# Difference methods for differential inclusions

F. Lempio:
**Difference methods for differential inclusions**

in:
*Modern Methods of Optimization. Proceedings of a Summer School at Thurnau (Germany), September 30-October 6, 1990,*
*
*
*Lecture Notes in Economics and Mathematical Systems*
**378**,
Springer Verlag,
Berlin-Heidelberg-New York,
1992,
236 - 273

DOI:
10.1007/978-3-662-02851-3_8

Zentralblattnummer:
0762.65042

Keywords: difference methods; differential inclusions; convergence; linear multistep method; initial value problem; Euler method; numerical examples

Mathematics Subject Classification Code: 65L05 (65L06 65L12 34A34)

## Abstract:

First we introduce differential inclusions by means of several model problems. These model problems shall illustrate the significance of differential inclusions for a wide range of applications, e.g. dynamic systems with discontinuous state equations, nonlinear programming, and optimal control.

Then we concentrate on difference methods for initial value problems. The basic convergence proof for linear multistep methods is given. Main emphasis is laid on the fundamental ideas behind the proof techniques in order to clarify the meaning of all relevant assumptions. Especially, instead of global boundedness of the right-hand side we prefer imposing a growth condition, and moreover examine the influence of errors thoroughly.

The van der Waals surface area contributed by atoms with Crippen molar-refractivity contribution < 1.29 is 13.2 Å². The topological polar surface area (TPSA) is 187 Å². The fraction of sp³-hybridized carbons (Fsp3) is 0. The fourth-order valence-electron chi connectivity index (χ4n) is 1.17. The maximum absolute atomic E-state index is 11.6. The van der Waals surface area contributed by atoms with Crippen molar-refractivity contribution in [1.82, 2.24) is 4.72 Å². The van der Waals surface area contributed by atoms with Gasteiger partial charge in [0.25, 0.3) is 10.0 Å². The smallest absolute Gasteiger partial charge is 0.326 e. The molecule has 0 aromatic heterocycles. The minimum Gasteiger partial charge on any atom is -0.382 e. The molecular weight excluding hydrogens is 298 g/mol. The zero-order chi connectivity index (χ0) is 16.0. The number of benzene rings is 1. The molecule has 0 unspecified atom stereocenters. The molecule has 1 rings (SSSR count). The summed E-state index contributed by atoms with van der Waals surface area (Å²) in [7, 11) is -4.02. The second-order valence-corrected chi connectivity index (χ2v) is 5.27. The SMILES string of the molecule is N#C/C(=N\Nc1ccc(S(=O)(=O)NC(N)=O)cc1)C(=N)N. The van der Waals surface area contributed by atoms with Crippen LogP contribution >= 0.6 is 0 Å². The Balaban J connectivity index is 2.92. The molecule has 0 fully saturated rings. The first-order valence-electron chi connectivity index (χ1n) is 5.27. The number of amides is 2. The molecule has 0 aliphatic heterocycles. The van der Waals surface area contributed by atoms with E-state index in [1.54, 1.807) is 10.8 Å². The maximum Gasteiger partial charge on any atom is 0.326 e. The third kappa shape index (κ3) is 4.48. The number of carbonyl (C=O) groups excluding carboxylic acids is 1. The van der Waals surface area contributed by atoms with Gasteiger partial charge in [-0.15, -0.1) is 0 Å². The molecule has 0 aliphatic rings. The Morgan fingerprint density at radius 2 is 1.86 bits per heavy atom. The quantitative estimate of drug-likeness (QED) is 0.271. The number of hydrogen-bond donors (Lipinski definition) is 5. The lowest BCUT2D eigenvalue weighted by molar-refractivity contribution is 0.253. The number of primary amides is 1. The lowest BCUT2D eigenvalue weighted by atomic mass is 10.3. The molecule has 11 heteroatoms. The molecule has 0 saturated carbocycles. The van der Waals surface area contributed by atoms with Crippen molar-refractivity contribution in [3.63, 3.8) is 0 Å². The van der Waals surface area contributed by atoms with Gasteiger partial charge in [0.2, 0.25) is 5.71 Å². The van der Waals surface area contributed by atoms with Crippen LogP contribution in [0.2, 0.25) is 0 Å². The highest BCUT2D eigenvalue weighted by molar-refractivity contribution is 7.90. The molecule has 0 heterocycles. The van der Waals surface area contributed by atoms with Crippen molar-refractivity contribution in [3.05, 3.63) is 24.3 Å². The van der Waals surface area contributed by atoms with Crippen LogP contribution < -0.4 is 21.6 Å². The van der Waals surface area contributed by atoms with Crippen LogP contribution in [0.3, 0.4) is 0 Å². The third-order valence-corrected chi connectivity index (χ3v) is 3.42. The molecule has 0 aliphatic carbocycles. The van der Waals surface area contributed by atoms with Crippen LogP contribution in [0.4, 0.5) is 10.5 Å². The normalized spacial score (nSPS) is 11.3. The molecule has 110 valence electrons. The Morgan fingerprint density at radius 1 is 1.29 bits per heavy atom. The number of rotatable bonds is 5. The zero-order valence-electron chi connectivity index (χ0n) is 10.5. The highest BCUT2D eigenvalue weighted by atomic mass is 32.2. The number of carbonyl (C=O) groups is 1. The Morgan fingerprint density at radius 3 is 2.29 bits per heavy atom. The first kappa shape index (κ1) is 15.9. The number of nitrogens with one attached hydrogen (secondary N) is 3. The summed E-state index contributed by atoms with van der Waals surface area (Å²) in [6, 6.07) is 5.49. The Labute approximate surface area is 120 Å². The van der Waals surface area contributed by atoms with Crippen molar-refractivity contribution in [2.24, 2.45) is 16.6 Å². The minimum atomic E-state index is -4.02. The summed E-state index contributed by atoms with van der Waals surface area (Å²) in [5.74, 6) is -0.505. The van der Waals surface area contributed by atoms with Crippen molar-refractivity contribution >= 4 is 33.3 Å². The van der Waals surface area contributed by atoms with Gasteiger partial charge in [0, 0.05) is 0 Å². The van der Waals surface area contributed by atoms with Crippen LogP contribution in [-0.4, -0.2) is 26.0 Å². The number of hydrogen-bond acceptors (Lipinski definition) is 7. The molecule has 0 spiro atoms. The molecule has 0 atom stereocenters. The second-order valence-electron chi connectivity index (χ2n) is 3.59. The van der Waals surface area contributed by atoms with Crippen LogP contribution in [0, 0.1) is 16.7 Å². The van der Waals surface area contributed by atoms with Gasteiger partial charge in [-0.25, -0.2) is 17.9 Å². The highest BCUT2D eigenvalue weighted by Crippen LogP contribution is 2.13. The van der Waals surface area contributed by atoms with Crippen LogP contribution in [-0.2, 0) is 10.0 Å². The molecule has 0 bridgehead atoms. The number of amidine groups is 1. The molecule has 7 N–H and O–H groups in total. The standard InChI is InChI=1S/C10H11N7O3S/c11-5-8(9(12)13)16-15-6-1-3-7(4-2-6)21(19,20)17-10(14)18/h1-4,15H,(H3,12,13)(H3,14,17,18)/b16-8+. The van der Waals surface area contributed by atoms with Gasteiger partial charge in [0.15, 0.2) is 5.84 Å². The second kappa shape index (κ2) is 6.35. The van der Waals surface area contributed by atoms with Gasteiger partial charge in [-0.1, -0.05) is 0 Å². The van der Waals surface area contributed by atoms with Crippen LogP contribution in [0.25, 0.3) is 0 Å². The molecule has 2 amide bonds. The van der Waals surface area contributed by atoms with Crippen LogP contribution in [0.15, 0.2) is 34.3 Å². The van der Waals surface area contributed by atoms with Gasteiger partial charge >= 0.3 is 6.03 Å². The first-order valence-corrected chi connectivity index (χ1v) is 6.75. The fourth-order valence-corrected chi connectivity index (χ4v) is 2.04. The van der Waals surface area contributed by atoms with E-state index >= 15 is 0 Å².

Finally, we outline order of convergence proofs for differential inclusions satisfying a one-sided Lipschitz condition. For higher dimensional problems the underlying difference methods must satisfy consistency and stability properties familiar from ordinary stiff differential equations and not shared by explicit methods. Nevertheless, we can clarify the proof structure already by the classical explicit Euler method for one-dimensional problems. Thus, by the way we prove first order convergence of Euler method for special problems not necessarily satisfying the Lipschitz condition

## Contents:

1. | Introduction |

2. | Convergent Difference Approximations |

3. | Higher Order Convergence |